Daniel W. Drezner is a professor of international politics at the Fletcher School of Law and Diplomacy at Tufts University and a regular contributor to PostEverything.

Donald Trump speaks to thousands of spectators at a rally in Lowell, Massachusetts on Monday evening January 4, 2016. (Photo by Melina Mara/The Washington Post)

Political insiders have gone from thinking Donald Trump will crash and burn to thinking he will be the GOP nominee. The hard-working staff here at Spoiler Alerts remains in denial continues to be skeptical of that assertion, but is willing to play along with it until people actually vote.

So if we’re treating Trump as the odds-on nominee, there’s a small issue that might be worth raising now: exactly who is advising Donald Trump on foreign affairs?

Who needs foreign policy advisers when you know the art of the deal, you ask? Well, every president. The most scarce commodity a commander-in-chief has is time. It’s simply impossible for one man to run every aspect of American foreign policy all of the time — and the presidents who micro-manage this stuff tend to flail the most. No, there needs to be a good team in place.

This holds with particular force for Trump. To be sure, he has a consistent foreign policy worldview that has drawn grudging respect from some, even if I think it’s pretty blinkered. But there’s also ample evidence that even if Trump has a consistent worldview, he knows very little about international relations.  And since a President Trump can’t be in every negotiating room, there needs to be a foreign policy team.

I bring up the question of Trump’s foreign policy team not because it necessarily matters all that much to voters — see Elizabeth Saunders’s excellent Monkey Cage post for more on that — but rather because of two curious facts about Trump and his international affairs team.

The first curious fact is that Trump doesn’t have a foreign policy team. This is true even though he’s been promising to roll one out over the past five months.  Back in a September debate, Trump promised to “have the finest team anyone has put together.”  Soon after that debate, Trump told Hugh Hewitt:

[W]e’re going to be announcing something very soon. We have a great team of people. You know, it’s interesting, because maybe of the frontrunner status, so many great national security people, including generals, have come to us and called us, and at the top level, and they want to be involved. And I think they like what I say about other things, also. But they want to be involved, and we have a great team in place, or shortly will be in place. But they’ve actually come to me and said we’d like to be involved. So you know, I’m a little, I’m a little bit maybe not that surprised, but we’re going to have a great team in place, absolutely.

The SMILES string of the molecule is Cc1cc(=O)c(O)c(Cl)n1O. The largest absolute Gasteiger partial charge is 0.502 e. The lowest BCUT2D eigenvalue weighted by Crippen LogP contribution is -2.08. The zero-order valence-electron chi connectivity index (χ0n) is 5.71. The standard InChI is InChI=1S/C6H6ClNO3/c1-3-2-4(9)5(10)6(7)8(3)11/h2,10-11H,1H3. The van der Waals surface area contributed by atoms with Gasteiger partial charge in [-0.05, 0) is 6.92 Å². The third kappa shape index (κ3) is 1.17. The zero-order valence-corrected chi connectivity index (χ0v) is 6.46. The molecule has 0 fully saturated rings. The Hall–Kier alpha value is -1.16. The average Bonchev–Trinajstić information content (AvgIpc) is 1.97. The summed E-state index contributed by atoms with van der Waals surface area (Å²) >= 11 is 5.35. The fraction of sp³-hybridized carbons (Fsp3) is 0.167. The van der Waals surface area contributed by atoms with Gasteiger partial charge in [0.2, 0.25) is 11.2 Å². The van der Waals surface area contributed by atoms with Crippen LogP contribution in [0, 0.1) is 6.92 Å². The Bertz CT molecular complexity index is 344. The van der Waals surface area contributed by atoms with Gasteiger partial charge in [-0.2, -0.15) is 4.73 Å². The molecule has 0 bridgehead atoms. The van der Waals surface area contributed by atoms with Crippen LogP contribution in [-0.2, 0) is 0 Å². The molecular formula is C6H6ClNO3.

To date, however, he has introduced exactly no one. According to this site, there’s no one on Trump’s campaign staff who would qualify as a foreign policy advisor. Instead, there have been headlines like “Donald Trump’s Imaginary Foreign Policy Experts” and “Lack of Foreign Policy Team May Hurt Trump” and “After Foreign Policy Stumbles, Trump Hires Herman Cain as Advisor,” though I’m pretty sure that last one is satirical. There have even been instances in which Trump has named someone as an advisor — and then that person says he hasn’t spoken with Trump.

Last week, Jeremy Herb reported in Politico that the non-existence of Trump’s foreign policy and national security team remains a thing:

Unlike the other candidates, Trump does not appear to have reached out to any of the traditional advisers on foreign policy and national security. Analysts at the major conservative think tanks and others who have briefed 2016 candidates say they’ve heard nothing from Trump’s campaign — and know no one advising him.

“Absolutely none that I am aware of,” said Eric Edelman, an adviser to 2012 GOP presidential nominee Mitt Romney who co-founded the John Hay Initiative, which has briefed multiple candidates and offered a foreign policy playbook to all of the 2016 field.

Even outreach initiated by the defense community has gone nowhere.

The second curious thing is that it’s not clear that traditional GOP foreign policy hands want to advise Trump. Herb has a long list of quotes from GOP foreign policy heavyweights disparaging Trump’s foreign policy statements. The last Republican foreign policy principal, Robert Gates, is even more blunt, joking about moving to Canada if Trump is elected.

This is curious because foreign policy advisers are usually the biggest bandwagoners in politics. While there are some obvious ideological differences within the parties, most of them want to back a winner so they can go serve in the next administration. This is why they usually coalesce around the titular front-runner.

Since Trump is now the front-runner, I suspect you will see some movement in that direction. But at this point, Trump is staying away from GOP foreign policy advisers, and they’re reciprocating in kind.

So I’ll just ask the question again: when is Donald Trump going to introduce his foreign policy team?